Poetry of Kansas
 

The Farther Shore.

The night is long and lonely, and we wait
    With silent watchfulness, with sleepless fears,
For One who shall unlock the shining gate,
    And end the darkness of this night of tears.
 
Before us, through the gloom, a river runs,
    With silent tide, forever dark and chill;
Reflecting no white moons or golden suns,
    Tossed by no waves___so ghastly, calm and still!
 
No murmuring ripple and no friendly roar
    Warns, in the darkness, of the dangerous brink.
We know not, ever, whither lies the shore,
    Nor at what moment we may slip and sink.
 
Close at our feet may be these waters wide___
    So we grope darkly, and one footfall more
May be a leap into the swallowing tide,
    Where countless thousands have gone down before.
 
A chilling plunge___an end of life's swift dream___
    And still the river shall flow calmly on,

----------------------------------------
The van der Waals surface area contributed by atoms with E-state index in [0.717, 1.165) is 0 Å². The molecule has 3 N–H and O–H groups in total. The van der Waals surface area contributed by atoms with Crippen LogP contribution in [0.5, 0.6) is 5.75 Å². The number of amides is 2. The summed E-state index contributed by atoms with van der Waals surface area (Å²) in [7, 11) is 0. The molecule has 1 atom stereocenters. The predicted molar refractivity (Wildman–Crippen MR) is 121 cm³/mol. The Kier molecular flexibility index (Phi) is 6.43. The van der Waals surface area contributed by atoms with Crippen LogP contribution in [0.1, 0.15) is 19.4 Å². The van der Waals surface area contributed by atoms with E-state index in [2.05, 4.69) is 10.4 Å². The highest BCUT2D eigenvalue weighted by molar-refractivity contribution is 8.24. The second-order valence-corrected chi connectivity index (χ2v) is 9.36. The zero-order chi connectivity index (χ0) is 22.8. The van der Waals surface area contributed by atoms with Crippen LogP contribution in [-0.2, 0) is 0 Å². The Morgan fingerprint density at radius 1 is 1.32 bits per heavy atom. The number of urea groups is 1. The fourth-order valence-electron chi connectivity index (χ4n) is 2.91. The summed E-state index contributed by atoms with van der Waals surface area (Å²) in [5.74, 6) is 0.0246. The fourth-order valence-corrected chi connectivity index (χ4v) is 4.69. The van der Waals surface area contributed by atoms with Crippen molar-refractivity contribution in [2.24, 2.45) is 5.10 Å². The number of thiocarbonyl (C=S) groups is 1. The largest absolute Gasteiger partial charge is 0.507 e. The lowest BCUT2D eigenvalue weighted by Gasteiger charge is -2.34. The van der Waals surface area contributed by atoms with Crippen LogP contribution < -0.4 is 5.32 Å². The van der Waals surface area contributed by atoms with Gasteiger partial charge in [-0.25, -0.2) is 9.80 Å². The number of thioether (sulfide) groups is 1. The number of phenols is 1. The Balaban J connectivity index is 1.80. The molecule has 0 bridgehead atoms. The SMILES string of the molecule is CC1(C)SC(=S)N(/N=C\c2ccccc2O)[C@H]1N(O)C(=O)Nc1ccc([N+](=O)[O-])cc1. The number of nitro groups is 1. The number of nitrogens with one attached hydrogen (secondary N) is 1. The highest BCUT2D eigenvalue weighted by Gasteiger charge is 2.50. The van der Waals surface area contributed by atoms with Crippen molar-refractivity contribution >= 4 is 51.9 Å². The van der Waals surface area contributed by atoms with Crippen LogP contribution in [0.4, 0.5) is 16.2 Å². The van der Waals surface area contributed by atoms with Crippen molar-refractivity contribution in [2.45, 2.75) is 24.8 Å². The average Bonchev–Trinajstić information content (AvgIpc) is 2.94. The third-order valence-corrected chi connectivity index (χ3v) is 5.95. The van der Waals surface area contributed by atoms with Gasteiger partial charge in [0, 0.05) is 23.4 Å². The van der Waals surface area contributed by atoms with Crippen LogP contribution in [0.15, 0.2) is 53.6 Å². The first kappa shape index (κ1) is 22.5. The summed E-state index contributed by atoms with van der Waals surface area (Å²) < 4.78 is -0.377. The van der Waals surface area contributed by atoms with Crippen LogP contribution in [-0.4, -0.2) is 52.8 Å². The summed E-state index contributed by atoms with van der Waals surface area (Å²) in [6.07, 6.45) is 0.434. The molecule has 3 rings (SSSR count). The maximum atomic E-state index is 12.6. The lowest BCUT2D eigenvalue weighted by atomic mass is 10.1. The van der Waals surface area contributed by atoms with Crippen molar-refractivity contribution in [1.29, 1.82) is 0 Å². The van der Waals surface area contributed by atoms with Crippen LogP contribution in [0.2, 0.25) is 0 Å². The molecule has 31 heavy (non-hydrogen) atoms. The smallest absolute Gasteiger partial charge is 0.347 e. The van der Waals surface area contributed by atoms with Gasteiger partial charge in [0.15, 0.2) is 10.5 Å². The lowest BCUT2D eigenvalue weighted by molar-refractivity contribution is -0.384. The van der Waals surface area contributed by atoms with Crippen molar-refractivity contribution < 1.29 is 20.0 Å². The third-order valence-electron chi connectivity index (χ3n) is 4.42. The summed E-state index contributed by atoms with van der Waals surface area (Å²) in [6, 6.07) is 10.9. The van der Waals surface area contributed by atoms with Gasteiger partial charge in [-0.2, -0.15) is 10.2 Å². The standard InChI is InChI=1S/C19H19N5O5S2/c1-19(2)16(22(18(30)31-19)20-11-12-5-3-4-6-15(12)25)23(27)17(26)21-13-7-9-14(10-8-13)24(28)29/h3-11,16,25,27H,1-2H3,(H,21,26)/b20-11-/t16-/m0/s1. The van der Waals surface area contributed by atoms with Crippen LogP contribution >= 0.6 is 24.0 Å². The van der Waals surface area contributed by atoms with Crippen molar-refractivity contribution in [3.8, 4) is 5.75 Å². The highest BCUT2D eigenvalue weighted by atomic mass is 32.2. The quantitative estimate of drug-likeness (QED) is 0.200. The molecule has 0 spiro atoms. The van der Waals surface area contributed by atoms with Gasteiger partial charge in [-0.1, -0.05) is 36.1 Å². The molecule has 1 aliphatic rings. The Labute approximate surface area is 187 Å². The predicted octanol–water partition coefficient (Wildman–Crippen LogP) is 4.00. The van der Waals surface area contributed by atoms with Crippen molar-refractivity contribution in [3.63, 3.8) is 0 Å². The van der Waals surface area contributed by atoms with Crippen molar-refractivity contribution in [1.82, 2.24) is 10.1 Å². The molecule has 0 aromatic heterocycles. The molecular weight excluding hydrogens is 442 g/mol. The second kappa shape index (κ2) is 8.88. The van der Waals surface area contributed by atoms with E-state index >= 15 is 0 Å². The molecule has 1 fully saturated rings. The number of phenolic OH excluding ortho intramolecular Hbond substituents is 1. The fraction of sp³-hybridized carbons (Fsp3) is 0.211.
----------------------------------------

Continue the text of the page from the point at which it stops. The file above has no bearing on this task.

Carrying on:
Aa silent as before. Oh, ruthless stream!
    So cold and pitiless thy waters run!
 
Yet this dark river has another shore,
    And yonder, yonder is the golden gate!
A flood of light shall break these waters o'er,
    When He unlocks it___He, for whom we wait.
 
Then shall the sleepers.wake. The hungry tide,
    His dead shall gather to his arms no more.
The glad and glorious throng, cleansed, purified,
    Shall stand in white upon the farther shore.

__Ellen P. Allerton.

Walls of Corn and Other Poems
by Ellen P. Allerton
Collected and Published by Eva Ryan
(Hiawatha: The Harrington Printing Co. 1894)
Page 250

 
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March 31, 2003 / John & Susan Howell / Wichita, Kansas / howell@kotn.org

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